From living without electricity in 1984 to earning over $300 million as owner of Burt’s Bee’s, there are several wealth-building lessons we can learn from Roxanne Quimby.
I’ve discovered some common threads among self-made wealthy women:
~ They are often looking for a financially better way for their family and themselves
~ They never lose sight of what’s important in their life
~ They are willing to take risks and chances
~ They stay true to their core values and beliefs
~ They are determined give back.
Let’s see how Roxanne Quimby’s road to financial success compares to other self-made wealthy women.
1. They are often looking for a financially better future for their family and themselves.
Roxanne attributes the success she experienced at Burt’s Bees to being a mother. In 1984 she was a divorced mother of two children living on thirty acres in rural northern Maine. Home was a small cabin with no electricity. Washing diapers for her twins meant heating water on a wood-burning stove. She loved her rugged way of life.
This rustic lifestyle was her choice, not her children’s. She soon realized that living as a rustic artist was not exposing her children to the “real world.” She recognized that living so remotely could limit her children’s choices in life and knew she'd have to make some financial changes.
One day, she bought some honey from Burt and saw a business opportunity. The rest, as they say, is history.
2. They never lose sight of what’s important in their life.
Roxanne Quimby loves a challenge! She chose to live in the Maine woods because she’d have to rely solely on her own skills and talents. Living simply exemplified her philosophy that money is a resource, not a way of living life.
Roxanne knew she would always be self-employed for many reasons. Two of those reasons are the same as so many other self-employed women; 1.) She’s a very independent person, and 2.) She could spend time with her two children.
With Burt’s Bees, she found a way to stay true to what was important in her life - her children, her love of nature, and her independent artistic spirit.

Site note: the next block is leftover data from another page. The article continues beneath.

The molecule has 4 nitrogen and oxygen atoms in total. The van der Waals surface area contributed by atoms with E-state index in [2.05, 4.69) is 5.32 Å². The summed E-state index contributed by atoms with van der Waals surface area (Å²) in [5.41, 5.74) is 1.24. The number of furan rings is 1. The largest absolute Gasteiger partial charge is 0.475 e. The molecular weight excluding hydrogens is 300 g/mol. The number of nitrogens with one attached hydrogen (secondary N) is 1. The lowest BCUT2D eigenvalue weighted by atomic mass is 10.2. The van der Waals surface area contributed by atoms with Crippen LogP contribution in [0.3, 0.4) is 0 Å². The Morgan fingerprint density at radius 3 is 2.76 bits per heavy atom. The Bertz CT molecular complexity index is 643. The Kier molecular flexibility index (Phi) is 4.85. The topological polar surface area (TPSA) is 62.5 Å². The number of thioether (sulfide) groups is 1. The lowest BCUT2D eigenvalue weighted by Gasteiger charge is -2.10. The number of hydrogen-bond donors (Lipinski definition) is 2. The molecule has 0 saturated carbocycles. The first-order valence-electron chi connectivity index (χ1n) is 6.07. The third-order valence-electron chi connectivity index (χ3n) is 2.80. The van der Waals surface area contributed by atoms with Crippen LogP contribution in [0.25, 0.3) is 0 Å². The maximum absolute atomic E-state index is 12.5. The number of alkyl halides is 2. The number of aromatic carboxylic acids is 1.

3. They are willing to take risks and chances.
The unwavering confidence Roxanne Quimby had in what she believed to be important, grew Burt’s Bees from a $200 a weekend crafts fair/flea market business into a multi-million dollar corporation.
With her artistic talent, Roxanne took Burt’s honey and began packaging it in little beehive jars adorned with pretty hand-made labels. She started using the beeswax to make homemade candles and sold them to tourists. Next came the beeswax lip balm. Then came the natural skin care products. By 1993 Burt’s Bees was making over $3 million annually.
In the beginning, the corporate offices were housed and the manufacturing done in an old school house she and Burt rented for $150 a year.
Ms. Quimby often said that there is a tremendous amount of “fear” in growing a business but it’s worth it when you see your work pay off financially, socially and personally.
4. They stay true to their core values and beliefs.
Roxanne is passionate about preserving and living in harmony with nature.
Burt’s Bees is a refection of that passion. Her business model is referred to as the “greater good” model. That means the company’s philosophy and policies must be aimed at social responsibility. Burt’s Bees prides itself on engaging only in environmentally friendly practices.
5. They are determined to give back.
Self-made wealthy women seem to have a passionate desire to give back to others. How would you guess Roxanne Quimby chooses to give back?
You’re right, by preserving nature.
Today she is purchasing acres and acres of Maine timberland, seashore and buildings of historical importance. She’s then turning most of it over to the state of Maine for parks and nature reserves. She’s also begun partnering with the Nature Conservancy.
She says her life is simple - beans and rice. But she enjoys the challenge of business and money is just the scorecard. She’s on a mission to use her money to save and preserve the beauty of nature.
There are lessons we can learn from the self-made success of Roxanne Quimby.
Here is a woman who reluctantly began making money. She would have rather lived in the Maine woods with no electricity than go out into the corporate world. She did make money and in fact she became wealthy.
Impressively, she is able to stay true to her core values, beliefs and most importantly, to herself. Roxanne’s Quimby’s wealth has become an extension of her unwavering confidence in what she believes to be important.
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